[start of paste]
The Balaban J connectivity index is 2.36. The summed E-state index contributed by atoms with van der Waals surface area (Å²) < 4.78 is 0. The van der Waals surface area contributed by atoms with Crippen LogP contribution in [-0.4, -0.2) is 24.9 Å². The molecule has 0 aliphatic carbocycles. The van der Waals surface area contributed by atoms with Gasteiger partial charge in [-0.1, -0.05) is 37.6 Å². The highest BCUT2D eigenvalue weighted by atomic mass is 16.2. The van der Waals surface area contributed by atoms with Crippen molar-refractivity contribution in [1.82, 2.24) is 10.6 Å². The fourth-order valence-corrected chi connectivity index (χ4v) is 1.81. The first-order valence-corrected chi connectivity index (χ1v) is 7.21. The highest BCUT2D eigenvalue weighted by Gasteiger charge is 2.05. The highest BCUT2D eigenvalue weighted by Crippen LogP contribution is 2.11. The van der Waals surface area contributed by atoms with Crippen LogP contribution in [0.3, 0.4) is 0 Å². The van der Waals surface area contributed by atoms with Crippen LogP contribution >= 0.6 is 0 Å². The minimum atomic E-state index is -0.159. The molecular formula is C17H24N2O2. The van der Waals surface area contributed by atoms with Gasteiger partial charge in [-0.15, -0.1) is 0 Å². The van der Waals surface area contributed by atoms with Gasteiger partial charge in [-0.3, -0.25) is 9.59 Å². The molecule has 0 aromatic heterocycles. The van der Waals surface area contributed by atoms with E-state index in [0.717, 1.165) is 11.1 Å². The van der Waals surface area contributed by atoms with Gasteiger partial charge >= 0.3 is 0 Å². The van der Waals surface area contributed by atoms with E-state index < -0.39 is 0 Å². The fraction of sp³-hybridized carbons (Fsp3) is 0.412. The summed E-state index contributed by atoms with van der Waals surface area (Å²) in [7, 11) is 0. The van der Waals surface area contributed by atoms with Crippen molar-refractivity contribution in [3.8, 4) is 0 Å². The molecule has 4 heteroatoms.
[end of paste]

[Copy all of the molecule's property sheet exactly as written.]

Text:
The Balaban J connectivity index is 2.36. The summed E-state index contributed by atoms with van der Waals surface area (Å²) < 4.78 is 0. The van der Waals surface area contributed by atoms with Crippen LogP contribution in [-0.4, -0.2) is 24.9 Å². The molecule has 0 aliphatic carbocycles. The van der Waals surface area contributed by atoms with Gasteiger partial charge in [-0.1, -0.05) is 37.6 Å². The highest BCUT2D eigenvalue weighted by atomic mass is 16.2. The van der Waals surface area contributed by atoms with Crippen molar-refractivity contribution in [1.82, 2.24) is 10.6 Å². The fourth-order valence-corrected chi connectivity index (χ4v) is 1.81. The first-order valence-corrected chi connectivity index (χ1v) is 7.21. The highest BCUT2D eigenvalue weighted by Gasteiger charge is 2.05. The highest BCUT2D eigenvalue weighted by Crippen LogP contribution is 2.11. The van der Waals surface area contributed by atoms with Crippen LogP contribution in [0.3, 0.4) is 0 Å². The van der Waals surface area contributed by atoms with Crippen LogP contribution >= 0.6 is 0 Å². The minimum atomic E-state index is -0.159. The molecular formula is C17H24N2O2. The van der Waals surface area contributed by atoms with Gasteiger partial charge in [-0.15, -0.1) is 0 Å². The van der Waals surface area contributed by atoms with Gasteiger partial charge in [-0.3, -0.25) is 9.59 Å². The molecule has 0 aromatic heterocycles. The van der Waals surface area contributed by atoms with E-state index in [0.717, 1.165) is 11.1 Å². The van der Waals surface area contributed by atoms with Gasteiger partial charge >= 0.3 is 0 Å². The van der Waals surface area contributed by atoms with E-state index < -0.39 is 0 Å². The fraction of sp³-hybridized carbons (Fsp3) is 0.412. The summed E-state index contributed by atoms with van der Waals surface area (Å²) in [7, 11) is 0. The van der Waals surface area contributed by atoms with Crippen molar-refractivity contribution in [3.8, 4) is 0 Å². The molecule has 4 heteroatoms.